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H5T"For Sala" cardt al Bulletin.
HENRY MAY & CO.,
Greatest Masonic Assem
bly In Hibtdry of
Detail of Session at Which He Was
Raised in Lodije of Which His
ratter Was at Ons
The Cincinnati Tribune of Feb. 19.
gives thu following nccoimt or iim nf
Hid must notable events In Mnsoiilo
William lit Taft, prcirMcnt-olcct.
v is made a Mason nt sight yesterday
'tornoon In the Scottish mtc catlu-
al before the most nntnbtc gathering
r high Masonic official In the history
of the Western world,
Never before In the history nf Free
Mn'onry In this hemisphere have
there been gathered together ns many
grand masters as there were yester
day afternoon and lost nlghl, mid the
inaklnp or William II. Taft a Masnn
at sight, an honor conferred on but
few' Brent men, will k down In Mnon
Ic history as otic of the greatest
eVehts In Its history.
Says He Fee!! nmbarraned. I
At thu conclusion tf the work Hrolh
r Taft was called upon to maku it
few remarks upon his new experiences
nnd said In parf:
".My brethren, 1 Imvo stood In many
presences and Iiato felt ontlnrrass
ment nt the lark of anything appro
pi late to say, but never hao I stood
In any presence with such fear of say
ing something Inappropriate.
"Tho territory Into which yon have
led me was until how n terra Incog
nito and 1 lilt in;' foot in hesitation
as to whero to plant It. Thcrlo Is one
consideration howeor, which gives
mo confidence the coiiUnuness that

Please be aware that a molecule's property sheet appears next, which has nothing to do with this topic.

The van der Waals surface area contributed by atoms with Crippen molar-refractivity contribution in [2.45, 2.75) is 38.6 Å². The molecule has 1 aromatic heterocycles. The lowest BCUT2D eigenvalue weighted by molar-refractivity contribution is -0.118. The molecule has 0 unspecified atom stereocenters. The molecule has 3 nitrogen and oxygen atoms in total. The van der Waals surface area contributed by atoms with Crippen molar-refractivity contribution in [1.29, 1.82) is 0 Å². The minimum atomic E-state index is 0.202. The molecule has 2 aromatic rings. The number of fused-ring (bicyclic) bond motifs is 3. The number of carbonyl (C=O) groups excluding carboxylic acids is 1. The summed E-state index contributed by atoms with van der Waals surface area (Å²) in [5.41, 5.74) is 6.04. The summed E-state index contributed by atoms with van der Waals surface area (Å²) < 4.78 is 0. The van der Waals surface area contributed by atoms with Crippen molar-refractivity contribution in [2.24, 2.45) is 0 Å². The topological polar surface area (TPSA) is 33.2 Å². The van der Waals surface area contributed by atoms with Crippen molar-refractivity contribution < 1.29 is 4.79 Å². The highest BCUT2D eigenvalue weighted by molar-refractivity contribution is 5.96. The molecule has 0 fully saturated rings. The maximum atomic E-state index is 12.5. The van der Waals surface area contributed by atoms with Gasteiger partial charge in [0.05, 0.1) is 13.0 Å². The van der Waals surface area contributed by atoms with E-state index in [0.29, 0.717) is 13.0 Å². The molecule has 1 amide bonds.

many years nRO my father stood In
I the same placs and oxpiestcd his lovo
and admiration for tile onler,
"I can only envy my brother In Ma
sonry and In fact that It wns glven-tu
him to be rccalved under tho auspices
of that Rood old man. 1 would feet
straimo amonR thli iiEselnblago but
for the fact that numerous members
nro present with whom I havti, had
close relation In dally life, which ban
robbed me of tho terrors of. Initiation
EL . :J
w.1 .i.; '
irxr?y ;s .' R
lonf In front of tin- flllile
lug: "To tlr.url MukI't
"Will, you have always been nblo'tci
recognize n man as n ma", despite hit)
ptntloiv In life, ami Hint Ioiir ago
stamped you ns a Mnsoil In spirit,"' ho
said, a he roncjilded lila dddress,
which ended In a liaiulshako and .
grip lilctl old c'OFb college chum
know how to gho, nnd Mr. Taft beam
ed with pleasure upon his friend, who
railed hit ye to Inecl those of his
large-framed and big hearted collcgo
Fast (Imiid Matter William II. Mel
Ish, speaking for tho Knlhts Templar,
referred to the great nitinW of em
Inent Masonic ntllciila present fnmi
nil pails of the country and pronilonc-
'... it... t1. ...". ... Miwl milittfftrllil
with tho gratltudo and fraternal good I ( (hc (r!!),,,,;, u,c nu)rt noteworthy
WM. H. TAFT, PRESIDENT
which otherwise It would Imvo had for ' nf Iho afternoon and ovcnlm; events,
mc , an I tho tuudltltin of the tlUtubcrs wii3